-Affects frequencies between 3000 & 6000 Hz first (doesn't affect outer/middle ear, it affects cochlear
    -Notched configuration

          

  13. leading cause of sensorineural hearing loss in childrennoise exposure and presbycusis

          

  14. presbycusistransmitted to child in eurtero
    -may manifest itself up to 60 years later, if syphilis shows < 10 yrs, profound hearing loss & bilateral with sudden onset

          

  15. non-genetic causes of hearing loss-Congenital Infections: TRCHs
    -hyperbilirubinemia with kernicterus
    -trauma at birth
    -medication during birht
    -low birth weight bc of byperbilirubinemia
    -postnatal infections: bacterial mningitis, mumps, measles (rubeola)
    -ototoxic medications
    -meniere's disease
    -noise exposure
    -prescbycusis
    -genetic causes
    -otitis media

          

  16. autosomal dominant inhertitancegene present in both parents
    -25% change of any child inheriting hearing loss
    -children can be carriers

          

  17. toxoplasmosisage-related hearing loss (50+)

          

  18. characteristics of presbycusis-affects cochlea, but can also affect auditory nerve and CANS
    -high frequencies affected first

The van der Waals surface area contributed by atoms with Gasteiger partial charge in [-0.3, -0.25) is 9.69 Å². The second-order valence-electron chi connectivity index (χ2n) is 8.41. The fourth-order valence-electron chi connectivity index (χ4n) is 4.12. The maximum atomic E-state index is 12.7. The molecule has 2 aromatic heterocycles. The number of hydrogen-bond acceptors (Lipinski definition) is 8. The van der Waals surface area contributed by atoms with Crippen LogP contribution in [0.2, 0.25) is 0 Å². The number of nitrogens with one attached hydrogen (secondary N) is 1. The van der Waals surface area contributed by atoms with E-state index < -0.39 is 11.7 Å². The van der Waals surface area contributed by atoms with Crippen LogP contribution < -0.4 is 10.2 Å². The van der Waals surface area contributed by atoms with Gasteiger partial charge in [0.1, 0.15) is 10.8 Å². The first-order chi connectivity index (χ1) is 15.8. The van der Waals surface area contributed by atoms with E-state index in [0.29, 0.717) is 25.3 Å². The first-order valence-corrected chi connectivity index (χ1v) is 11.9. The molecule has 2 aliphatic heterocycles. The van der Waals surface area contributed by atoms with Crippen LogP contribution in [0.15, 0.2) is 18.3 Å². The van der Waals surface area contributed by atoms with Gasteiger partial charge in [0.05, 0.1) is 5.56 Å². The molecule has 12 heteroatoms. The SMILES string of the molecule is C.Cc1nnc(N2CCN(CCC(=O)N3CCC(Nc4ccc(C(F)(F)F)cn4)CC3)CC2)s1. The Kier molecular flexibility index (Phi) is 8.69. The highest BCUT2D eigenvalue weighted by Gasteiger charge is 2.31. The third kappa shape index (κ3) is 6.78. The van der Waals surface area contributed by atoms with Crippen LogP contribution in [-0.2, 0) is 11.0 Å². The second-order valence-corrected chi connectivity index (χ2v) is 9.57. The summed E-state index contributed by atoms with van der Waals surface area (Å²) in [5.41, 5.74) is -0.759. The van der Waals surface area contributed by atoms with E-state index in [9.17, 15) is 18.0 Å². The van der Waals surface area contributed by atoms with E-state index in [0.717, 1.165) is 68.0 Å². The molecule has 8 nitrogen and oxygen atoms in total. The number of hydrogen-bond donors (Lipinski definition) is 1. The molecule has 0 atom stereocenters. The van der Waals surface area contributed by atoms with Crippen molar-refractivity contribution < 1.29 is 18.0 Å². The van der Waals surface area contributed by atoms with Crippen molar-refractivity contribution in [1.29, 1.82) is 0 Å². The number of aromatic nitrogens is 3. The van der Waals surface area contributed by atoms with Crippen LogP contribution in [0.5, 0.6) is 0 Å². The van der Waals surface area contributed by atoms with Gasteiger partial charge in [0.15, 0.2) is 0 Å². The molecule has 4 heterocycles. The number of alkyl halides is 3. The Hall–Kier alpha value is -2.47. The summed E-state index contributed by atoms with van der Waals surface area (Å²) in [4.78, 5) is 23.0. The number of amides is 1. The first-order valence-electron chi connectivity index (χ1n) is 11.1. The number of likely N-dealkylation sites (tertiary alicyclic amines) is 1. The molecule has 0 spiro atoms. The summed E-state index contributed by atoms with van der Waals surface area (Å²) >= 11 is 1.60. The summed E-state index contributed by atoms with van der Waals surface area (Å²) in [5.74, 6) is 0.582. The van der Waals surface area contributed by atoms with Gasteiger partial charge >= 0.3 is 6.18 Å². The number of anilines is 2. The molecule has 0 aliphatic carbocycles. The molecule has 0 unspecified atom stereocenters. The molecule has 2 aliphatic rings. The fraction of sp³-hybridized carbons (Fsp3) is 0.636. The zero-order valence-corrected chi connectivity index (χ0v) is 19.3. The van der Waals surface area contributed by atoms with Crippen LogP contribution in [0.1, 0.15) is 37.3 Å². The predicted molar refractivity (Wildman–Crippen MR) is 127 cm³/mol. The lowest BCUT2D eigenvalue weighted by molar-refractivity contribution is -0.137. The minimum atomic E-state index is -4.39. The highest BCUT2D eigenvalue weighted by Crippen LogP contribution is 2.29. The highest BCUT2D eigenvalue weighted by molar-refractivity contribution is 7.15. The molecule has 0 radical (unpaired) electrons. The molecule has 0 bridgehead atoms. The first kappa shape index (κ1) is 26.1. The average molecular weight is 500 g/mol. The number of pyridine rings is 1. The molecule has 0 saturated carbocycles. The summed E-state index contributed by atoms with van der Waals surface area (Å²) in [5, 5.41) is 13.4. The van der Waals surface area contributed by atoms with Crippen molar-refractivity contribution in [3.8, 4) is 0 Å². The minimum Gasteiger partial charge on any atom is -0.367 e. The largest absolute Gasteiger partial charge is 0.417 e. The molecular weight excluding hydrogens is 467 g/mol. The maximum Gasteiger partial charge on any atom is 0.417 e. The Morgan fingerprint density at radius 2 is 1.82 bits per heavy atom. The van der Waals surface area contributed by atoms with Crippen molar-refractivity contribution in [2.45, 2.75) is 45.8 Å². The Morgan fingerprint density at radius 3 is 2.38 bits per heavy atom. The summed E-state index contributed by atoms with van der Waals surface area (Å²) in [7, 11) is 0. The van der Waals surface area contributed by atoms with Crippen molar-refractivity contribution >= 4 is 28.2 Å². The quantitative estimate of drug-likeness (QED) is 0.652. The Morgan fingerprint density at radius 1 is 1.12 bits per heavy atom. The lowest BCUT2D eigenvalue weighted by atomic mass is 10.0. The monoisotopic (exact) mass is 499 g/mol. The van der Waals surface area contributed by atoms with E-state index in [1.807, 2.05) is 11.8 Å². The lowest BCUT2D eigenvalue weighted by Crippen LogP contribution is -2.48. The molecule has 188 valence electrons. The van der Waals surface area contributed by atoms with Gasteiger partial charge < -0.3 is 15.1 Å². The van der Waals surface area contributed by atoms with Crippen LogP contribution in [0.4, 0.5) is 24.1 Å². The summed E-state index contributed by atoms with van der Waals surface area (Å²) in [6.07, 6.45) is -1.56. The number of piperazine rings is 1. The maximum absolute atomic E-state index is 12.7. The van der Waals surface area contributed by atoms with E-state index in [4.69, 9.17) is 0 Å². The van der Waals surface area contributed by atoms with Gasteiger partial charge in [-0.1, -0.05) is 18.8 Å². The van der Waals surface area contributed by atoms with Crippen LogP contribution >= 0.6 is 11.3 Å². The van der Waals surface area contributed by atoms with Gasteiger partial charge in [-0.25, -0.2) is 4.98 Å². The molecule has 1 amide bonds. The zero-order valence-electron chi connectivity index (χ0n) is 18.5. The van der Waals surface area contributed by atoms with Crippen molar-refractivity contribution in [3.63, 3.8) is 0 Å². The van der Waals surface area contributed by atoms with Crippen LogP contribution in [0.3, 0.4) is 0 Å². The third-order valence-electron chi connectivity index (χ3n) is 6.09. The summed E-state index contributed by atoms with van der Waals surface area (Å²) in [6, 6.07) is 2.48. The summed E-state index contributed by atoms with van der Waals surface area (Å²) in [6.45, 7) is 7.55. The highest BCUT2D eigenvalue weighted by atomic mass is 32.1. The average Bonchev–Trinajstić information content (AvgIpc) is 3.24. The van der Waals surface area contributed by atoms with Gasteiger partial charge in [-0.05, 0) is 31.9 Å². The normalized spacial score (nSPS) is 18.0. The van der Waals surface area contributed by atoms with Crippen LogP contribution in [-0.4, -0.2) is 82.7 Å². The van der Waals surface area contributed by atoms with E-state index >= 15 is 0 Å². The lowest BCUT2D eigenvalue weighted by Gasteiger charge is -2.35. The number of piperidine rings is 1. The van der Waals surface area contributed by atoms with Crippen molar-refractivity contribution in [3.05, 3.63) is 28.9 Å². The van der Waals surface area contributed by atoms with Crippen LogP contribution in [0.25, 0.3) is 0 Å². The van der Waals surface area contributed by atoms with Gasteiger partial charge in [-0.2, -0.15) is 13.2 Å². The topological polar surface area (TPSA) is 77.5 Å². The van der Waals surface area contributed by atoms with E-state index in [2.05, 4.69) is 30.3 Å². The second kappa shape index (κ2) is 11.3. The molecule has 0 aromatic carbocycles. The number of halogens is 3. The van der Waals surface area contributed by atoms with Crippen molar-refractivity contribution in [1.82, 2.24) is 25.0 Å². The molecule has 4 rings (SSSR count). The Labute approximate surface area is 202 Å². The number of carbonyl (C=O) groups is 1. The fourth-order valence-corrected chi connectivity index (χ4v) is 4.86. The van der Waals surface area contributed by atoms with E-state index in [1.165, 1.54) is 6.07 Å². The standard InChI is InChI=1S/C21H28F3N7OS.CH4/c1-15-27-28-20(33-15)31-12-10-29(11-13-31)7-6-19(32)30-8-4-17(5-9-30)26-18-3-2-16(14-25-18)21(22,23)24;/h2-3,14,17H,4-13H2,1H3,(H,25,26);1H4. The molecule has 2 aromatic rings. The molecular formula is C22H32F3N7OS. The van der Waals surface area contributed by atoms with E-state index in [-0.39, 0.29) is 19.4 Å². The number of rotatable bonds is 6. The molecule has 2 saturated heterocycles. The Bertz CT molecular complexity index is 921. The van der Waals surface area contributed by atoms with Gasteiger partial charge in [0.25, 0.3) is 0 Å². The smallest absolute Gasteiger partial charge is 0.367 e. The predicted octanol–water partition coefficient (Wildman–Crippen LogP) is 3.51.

-bilateral, symmetrical, typically mild to moderate hearing loss

          

  19. retrocochlear disorders-acoustic neuroma/vestibular schawnnoma
    -multiple sclerosis
    -cerebovascular accident/stroke

          

  20. measlespostnatal infections; common causes of unilateral sever-profund sensorineural

          

  21. leading cause of sensorineural hearing loss in adultsnoise exposure and presbycusis

          

  22. incidence of severe sensorineural hearing loss-ototoxic medications
    -meniere's desease
    -noise exposure
    -presbycusis
    -genetic causes
    -otitis media

          

  23. usher's syndromegoiter and profound deafness

          

  24. other acquired causes of sensorinerual hearing loss-ototoxic medications
    -meniere's desease
    -noise exposure
    -presbycusis
    -genetic causes
    -otitis media

          

  25. mumpspostnatal infections; common causes of unilateral sever-profund sensorineural